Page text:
It seems so radical: a primary-care clinic where the health-care prices are posted in advance, and everyone knows what they’ll pay going in.
You pay per visit (maybe $40, maybe $89, depending on your plan) and per lab test (often $10 or $20). No insurance is accepted.
It’s the GracePointe Healthcare Clinic in Franklin, Tenn., and it may be the future (as well as the past) of medicine. Same-day or next-day appointments. House calls. And the doctor — well, actually, he’s a physician’s assistant, Rob Tomsett — says he spends at least a half-hour with each patient.
Oh, and he takes no insurance.
This means that his patients are responsible for the charges, and they have to file insurance claims with their insurers, if they’re covered, for out-of-network care, because he’s not in any network. Because the charges for visits, treatment and lab tests are so modest, Tomsett says, many patients tell him they come out better financially than with a $20 or $30 copay for an in-network provider.
Tomsett spent some time on the phone the other day explaining.
First, here’s his fee schedule. The office visit is the starting point (and often the ending point) — a $40 (or $89) charge for an office visit resulting in a sore throat diagnosis, for example. If he is biopsying a lesion, the charge is $150; sewing up a minor laceration costs $150. Then the patient submits the bill to an insurance company — or, if the patient’s uninsured, that is where the transaction starts and stops. There are plans that can lower the per-visit fee.
For a patient who’s given the choice of an $1,899 monthly insurance premium for a family, that might seem pretty appetizing. That, for example, is my Cobra premium; I could get a lot of $89 visits monthly for that $1,899.
This is not the same as an urgent-care clinic, the name for walk-in places like the Minute Clinic. It’s also not the same as concierge care, in which a patient pays an annual up-front fee for special individualized service, though there are GracePointe plans that are annualized “SmartCare” options giving a higher level of service.
Tomsett, who served as a medic in the military for 24 years, retired to Franklin, which is where he met Dr. Ted Leichner, who then owned the clinic. Dr. Leichner, an osteopath, frequently deployed overseas with the National Guard. Tomsett says he found it hard to keep the clinic running while he was gone. Dr. Leichner asked Tomsett if he would like to take over the practice. Dr. Leichner now practices with the VA and is also a part-owner (he has 1 percent of the GracePointe clinic) and is the supervising physician.
Tomsett took over the practice in April of this year and on July 1 went to full self-pay. “We wanted to be able to serve anybody, from uninsured or self-employed or high-deductible, anyone who wanted to have that transparency and who wanted better service,” he said. “I loook at this as if I want to be like your favorite restaurant or trusted mechanic, that you know you’re paying your hard-earned money to because you’re getting great service and that’s why you’re coming back here–not that this is who your insurance company says you have to go to because they’re in network.”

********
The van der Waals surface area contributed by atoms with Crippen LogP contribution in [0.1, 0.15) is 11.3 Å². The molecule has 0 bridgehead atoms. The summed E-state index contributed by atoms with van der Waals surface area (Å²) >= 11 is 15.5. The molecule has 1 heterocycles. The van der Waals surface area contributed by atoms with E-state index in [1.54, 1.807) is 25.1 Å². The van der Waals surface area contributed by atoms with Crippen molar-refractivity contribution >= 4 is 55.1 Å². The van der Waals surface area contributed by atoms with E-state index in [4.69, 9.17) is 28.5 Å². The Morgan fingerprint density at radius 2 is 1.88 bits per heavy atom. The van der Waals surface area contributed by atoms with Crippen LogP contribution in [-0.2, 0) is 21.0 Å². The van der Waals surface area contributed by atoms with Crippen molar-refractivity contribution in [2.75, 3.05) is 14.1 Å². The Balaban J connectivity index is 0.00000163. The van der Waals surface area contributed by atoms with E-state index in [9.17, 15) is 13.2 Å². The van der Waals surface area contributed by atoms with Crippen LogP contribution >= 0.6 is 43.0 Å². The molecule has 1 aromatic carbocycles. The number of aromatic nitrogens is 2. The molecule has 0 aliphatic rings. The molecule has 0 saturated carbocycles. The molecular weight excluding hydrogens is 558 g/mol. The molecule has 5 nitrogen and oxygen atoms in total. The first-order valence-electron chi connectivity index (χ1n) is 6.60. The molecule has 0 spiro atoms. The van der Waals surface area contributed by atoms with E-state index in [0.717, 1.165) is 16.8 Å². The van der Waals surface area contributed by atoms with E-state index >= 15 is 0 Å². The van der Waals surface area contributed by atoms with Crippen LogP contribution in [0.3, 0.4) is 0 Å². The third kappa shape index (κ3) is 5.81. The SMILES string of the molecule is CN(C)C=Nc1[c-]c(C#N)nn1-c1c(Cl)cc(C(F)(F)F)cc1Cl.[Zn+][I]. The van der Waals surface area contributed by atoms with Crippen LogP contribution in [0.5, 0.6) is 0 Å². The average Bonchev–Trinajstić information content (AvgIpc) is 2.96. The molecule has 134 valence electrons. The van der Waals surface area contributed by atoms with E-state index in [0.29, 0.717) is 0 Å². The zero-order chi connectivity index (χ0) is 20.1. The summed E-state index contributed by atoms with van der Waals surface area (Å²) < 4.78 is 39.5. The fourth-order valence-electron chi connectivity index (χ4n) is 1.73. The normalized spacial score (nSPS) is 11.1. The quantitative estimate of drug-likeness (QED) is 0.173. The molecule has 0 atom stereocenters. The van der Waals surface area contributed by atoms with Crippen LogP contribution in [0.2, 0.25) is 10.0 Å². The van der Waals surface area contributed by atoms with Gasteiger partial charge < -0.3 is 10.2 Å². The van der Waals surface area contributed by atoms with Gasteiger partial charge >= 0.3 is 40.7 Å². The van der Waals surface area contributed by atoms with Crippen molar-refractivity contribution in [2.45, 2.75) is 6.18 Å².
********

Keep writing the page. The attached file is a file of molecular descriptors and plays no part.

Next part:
Tomsett says he enjoys practicing medicine more. And he says his patients are happier with the care they get.
GracePointe doesn’t have a big staff to handle insurance matters, and he says that reduces his overhead. That means he’s able to schedule two patients an hour, and deliver personalized service.
When Tomsett was looking for a lab to do his lab work, he says, “we auditioned them.” They offered the labs the opportunity to cut their fees and get paid directly by GracePointe for lab work. The providers contracted with GracePointe, which pays them directly. Tomsett says he charges $10 for a comprehensive metabolic panel, to the patient, he can’t tell me what the lab charges him because his contract is written that way. We found prices online of about $120 to $150, depending on provider and location.
For comparison’s purposes, Tomsett says he has a patient who came in for three lab tests and who was charged $35 by GracePoint. Inadvertently he checked the wrong box on a form, saying “bill the patient,” and got a bill for $175, Tomsett says. “That means we saved him $141. He was inunsured, and that was his bill without insurance.”
Tomsett’s clinic is not alone in posting its prices. He says there is a doctor in North Carolina who has a direct-pay practice: it’s Brian Forrest, at Forrest Direct Pay. The idea has attracted a lot of interest from many people in the field, including Dave Chase, a Microsoft alum who is working on a healthcare startup called Avado. Chase wrote this piece about Dr. Forrest on KevinMD.com.
Then there’s ZoomCare in Portland, Ore. Their price list is here. It’s probably no accident that their Web site has one page titled “zelp,” because they seem to have something similar to the ethos on Yelp, the online crowd-rating site. We know people in Portland who like ZoomCare because of the way they do business: same-day or next-day appointments, online scheduling, published prices. One friend goes to ZoomCare even though they don’t take his insurance because he likes the vibe.
Zoomcare, Forrest Direct, GracePointe. Transparency in prices. What an interesting idea.
Do you know of a clinic that posts its prices? Let us know. Email: info [at] clearhealthcosts [dot] com.